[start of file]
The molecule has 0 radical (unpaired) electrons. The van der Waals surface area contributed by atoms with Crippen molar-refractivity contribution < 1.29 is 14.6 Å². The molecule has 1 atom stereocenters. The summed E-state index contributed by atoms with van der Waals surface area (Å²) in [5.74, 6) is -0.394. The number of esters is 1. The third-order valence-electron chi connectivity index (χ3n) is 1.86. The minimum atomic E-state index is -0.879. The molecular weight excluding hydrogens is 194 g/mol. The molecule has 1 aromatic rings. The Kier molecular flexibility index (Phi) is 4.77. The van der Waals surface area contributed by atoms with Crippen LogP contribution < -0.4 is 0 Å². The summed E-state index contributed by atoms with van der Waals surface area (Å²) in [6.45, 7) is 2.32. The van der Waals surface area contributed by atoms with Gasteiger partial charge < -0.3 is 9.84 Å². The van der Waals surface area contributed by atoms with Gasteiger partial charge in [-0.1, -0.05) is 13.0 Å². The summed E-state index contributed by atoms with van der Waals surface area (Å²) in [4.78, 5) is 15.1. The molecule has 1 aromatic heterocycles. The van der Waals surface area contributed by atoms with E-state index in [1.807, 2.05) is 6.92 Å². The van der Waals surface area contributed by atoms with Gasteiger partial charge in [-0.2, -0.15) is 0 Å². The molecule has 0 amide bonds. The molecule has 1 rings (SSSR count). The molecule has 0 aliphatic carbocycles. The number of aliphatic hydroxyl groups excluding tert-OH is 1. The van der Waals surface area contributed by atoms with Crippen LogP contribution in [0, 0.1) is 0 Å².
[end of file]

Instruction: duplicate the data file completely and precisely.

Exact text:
The molecule has 0 radical (unpaired) electrons. The van der Waals surface area contributed by atoms with Crippen molar-refractivity contribution < 1.29 is 14.6 Å². The molecule has 1 atom stereocenters. The summed E-state index contributed by atoms with van der Waals surface area (Å²) in [5.74, 6) is -0.394. The number of esters is 1. The third-order valence-electron chi connectivity index (χ3n) is 1.86. The minimum atomic E-state index is -0.879. The molecular weight excluding hydrogens is 194 g/mol. The molecule has 1 aromatic rings. The Kier molecular flexibility index (Phi) is 4.77. The van der Waals surface area contributed by atoms with Crippen LogP contribution < -0.4 is 0 Å². The summed E-state index contributed by atoms with van der Waals surface area (Å²) in [6.45, 7) is 2.32. The van der Waals surface area contributed by atoms with Gasteiger partial charge < -0.3 is 9.84 Å². The van der Waals surface area contributed by atoms with Gasteiger partial charge in [-0.1, -0.05) is 13.0 Å². The summed E-state index contributed by atoms with van der Waals surface area (Å²) in [4.78, 5) is 15.1. The molecule has 1 aromatic heterocycles. The van der Waals surface area contributed by atoms with E-state index in [1.807, 2.05) is 6.92 Å². The van der Waals surface area contributed by atoms with Gasteiger partial charge in [-0.2, -0.15) is 0 Å². The molecule has 0 amide bonds. The molecule has 1 rings (SSSR count). The molecule has 0 aliphatic carbocycles. The number of aliphatic hydroxyl groups excluding tert-OH is 1. The van der Waals surface area contributed by atoms with Crippen LogP contribution in [0, 0.1) is 0 Å².